Well-documented evidence suggests that animal sex, sex hormones, and pregnancy influence the structural and material behavior of tendons and ligaments. Not only has growing evidence consistently demonstrated the ability of the hormone relaxin, in conjunction with estrogen, to stimulate the breakdown of collagen (the primary load-bearing protein in tendons and ligaments) during pregnancy, but sex hormones have further been found to directly affect soft tissue outside of the reproductive tract. While evidence does suggest that the hormone-induced changes in soft tissues during pregnancy dissipate with a day of parturition, no research has studied the possibility of long-term, cumulative effects due to multiple gestational cycles. The aim of this study was to determine whether multiple cycles of pregnancy and birth have an effect on the composition, geometry, and structural and material behavior of the mouse Achilles tendon. The experimental model used consisted of twenty male and twenty female C57B1/6 mice, thirty-nine weeks in age, from two groups: retired breeders, meaning that the females had given birth to at least six litters and virgins. The left Achilles tendon was used for mechanical testing and the right for determination of biochemical composition. Mechanical testing was conducted using the Instron 5542 Axial Testing Machine to apply pure tensile loading to the Achilles tendon, while DNA content, glycosaminoglycan content, and hydroxyproline content (indicative of total collagen content) were assessed as well. Results demonstrated that female breeders have significantly lower tendon strength (structural and material) than do female virgins. No such distinction was seen in males. Surprisingly, a thirty-seven percent greater collagen content was seen in female breeders relative to female virgins. While breeder status did not significantly affect either structural or material stiffness in males or females, female breeders, demonstrated a significantly lower extension at failure, energy absorbed at failure, ultimate strain, and strain energy density when compared to female virgins. These data support the hypothesis that multiple gestational cycles cause what appear to be cumulative, long-term effects in tendon strength and thus contribute to growing evidence that sugguests that sex, sex hormones, and pregnancy affect tendon structural and material behavior. Further study is necessary to better understand why female breeders exhibit lower tendon strength in the face of greater collagen content. Possible explanations lie in the ability of relaxin to promote the breakdown of collagen, collagen ultrastructural organization, and collagen cross-linking.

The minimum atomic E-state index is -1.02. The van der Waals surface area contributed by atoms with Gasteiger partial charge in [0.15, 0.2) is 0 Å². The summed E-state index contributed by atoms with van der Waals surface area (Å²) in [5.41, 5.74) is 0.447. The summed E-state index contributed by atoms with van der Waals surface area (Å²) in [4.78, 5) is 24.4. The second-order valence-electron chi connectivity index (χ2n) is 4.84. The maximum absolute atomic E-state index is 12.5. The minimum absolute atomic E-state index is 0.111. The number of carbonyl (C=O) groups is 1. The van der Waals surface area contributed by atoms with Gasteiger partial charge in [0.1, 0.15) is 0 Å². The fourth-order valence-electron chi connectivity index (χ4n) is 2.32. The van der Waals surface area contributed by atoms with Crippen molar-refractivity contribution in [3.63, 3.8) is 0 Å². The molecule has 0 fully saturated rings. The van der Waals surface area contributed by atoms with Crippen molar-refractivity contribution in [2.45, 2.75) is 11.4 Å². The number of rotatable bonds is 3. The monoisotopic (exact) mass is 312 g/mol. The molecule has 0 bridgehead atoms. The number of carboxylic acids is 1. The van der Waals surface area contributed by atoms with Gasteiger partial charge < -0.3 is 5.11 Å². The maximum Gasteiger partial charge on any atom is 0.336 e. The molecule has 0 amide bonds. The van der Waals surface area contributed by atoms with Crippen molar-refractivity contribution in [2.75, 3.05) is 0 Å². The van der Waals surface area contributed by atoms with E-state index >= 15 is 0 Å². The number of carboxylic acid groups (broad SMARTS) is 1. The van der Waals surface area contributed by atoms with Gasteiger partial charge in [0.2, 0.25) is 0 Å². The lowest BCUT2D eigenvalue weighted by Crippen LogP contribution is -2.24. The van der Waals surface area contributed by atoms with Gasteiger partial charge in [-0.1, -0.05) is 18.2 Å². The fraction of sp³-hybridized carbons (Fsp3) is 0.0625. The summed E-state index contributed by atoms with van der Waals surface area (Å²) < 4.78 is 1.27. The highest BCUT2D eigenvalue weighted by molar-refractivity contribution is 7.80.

Cloutier, Alison, "The effect of multiple gestational cycles on tendon structural and material behavior in mice" (2008). Honors Project, Smith College, Northampton, MA.
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